On Being a Gay Parent
In the last two days, I’ve received phone calls from three different casting agents who are “looking for LGBT parents with a unique parenting style. We are starting a new reality-show cable series. Are you a spoiler? An authoritarian? Permissive? Free range? Unschooler? Or, have a style that is all your own? We’re looking for moms and dads with unique perspectives on parenting for a new series on a top-rated national cable network” (read “Bravo,” “TLC,” and “MTV”). They contacted me because of my writings on gay parenting and LGBTQ advocacy, both through my blogs and this column in qnotes. Initially, the inquirer wants to know the age of my children (both are over 20 years old) and whether or not the children are living at home. Because both children are now young adults and are no longer living at home, the inquirer then wants to know if I know any unique lesbian or gay couple who are parenting children under the age of 18 years old and living at home. I take down their phone number and email addresses politely, but that’s where it usually stops. All the lesbian and gay couples I know are not willing to place their families under the constant glare of klieg lights for a reality show that produces an Andy Warhol-type “15 minutes of fame” motif that may leave the family destroyed after the fame is over and the darker side of the family exposed for the world to witness.
Why all the interest in our families? We are the new “rave” item in terms of modern society’s attention. With all the focus on marriage equality in the context of the states here and the world around us, the next logical line of inquiry after we get married is the one which is true for opposite sex couples as well: When are you going to have a baby? With surrogacy, in vitro fertilization, home remedies and adoption as the primary means of bringing children into our LGBTQ lives, having a baby as an LGBTQ individual’s or couple’s life is not far-fetched. Instead, my hunch is that it will soon become the norm — dating, engaged, married, then we welcome children into our lives (though not necessarily in that order, so create your own sequence of events).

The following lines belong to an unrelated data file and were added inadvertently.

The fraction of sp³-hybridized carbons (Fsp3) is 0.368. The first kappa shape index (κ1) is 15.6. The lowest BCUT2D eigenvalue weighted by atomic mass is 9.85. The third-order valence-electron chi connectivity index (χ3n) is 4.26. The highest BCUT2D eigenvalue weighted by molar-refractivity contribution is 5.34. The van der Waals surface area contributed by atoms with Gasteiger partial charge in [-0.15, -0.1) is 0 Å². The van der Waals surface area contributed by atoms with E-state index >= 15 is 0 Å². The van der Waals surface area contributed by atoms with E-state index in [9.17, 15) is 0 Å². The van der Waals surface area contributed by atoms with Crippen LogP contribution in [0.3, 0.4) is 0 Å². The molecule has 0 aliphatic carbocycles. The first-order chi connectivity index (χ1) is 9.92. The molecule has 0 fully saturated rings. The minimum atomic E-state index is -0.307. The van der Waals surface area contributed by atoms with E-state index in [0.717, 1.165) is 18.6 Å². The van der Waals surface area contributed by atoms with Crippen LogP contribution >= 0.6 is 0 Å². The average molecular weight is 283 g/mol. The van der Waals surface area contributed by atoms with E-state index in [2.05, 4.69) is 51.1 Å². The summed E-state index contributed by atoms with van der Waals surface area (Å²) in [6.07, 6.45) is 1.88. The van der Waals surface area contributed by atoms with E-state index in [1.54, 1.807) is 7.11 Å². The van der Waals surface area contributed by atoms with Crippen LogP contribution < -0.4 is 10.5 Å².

As I write this column, I smile at this sudden rush of attention on our families and the safety of identifying our families as “unique.” When I told my immediate and extended family members that I was gay 18 years ago, my daughter was seven and my son was three. It was news not to be shared widely, but only shared among those whom I loved. It was news to be kept within and among a small cadre of people I trusted. Around me, there were no television shows with gay dads on any of the main channels, just the fabulous life of “Queer Eye for the Straight Guy” and “Queer as Folk” on cable channels. There was no “Modern Family” or the now defunct “The New Normal,” with storylines involving gay dads who only kiss and never have sex. There was an episode on “Will and Grace” in which the characters of Jack and Will took care of one of their gay friends’ children, showing how inept gay men were supposed to be at raising children (even the children’s gay dads on “Will and Grace” were constantly bickering). No one was calling me with a possibility of being on a reality television show. Our kind of family was to be “seen and not heard” from. We were the first generation of out LGBTQ parents.
Times change. Attitudes are changing. The second generation of LGBTQ parents is now the focus of society’s attention. They are the new darlings of the media’s attention. It is wonderful to see that who’s was once “new” and a “threat” to society’s “ideal” of being family is slowly becoming part of the American mainstream way of being family. : :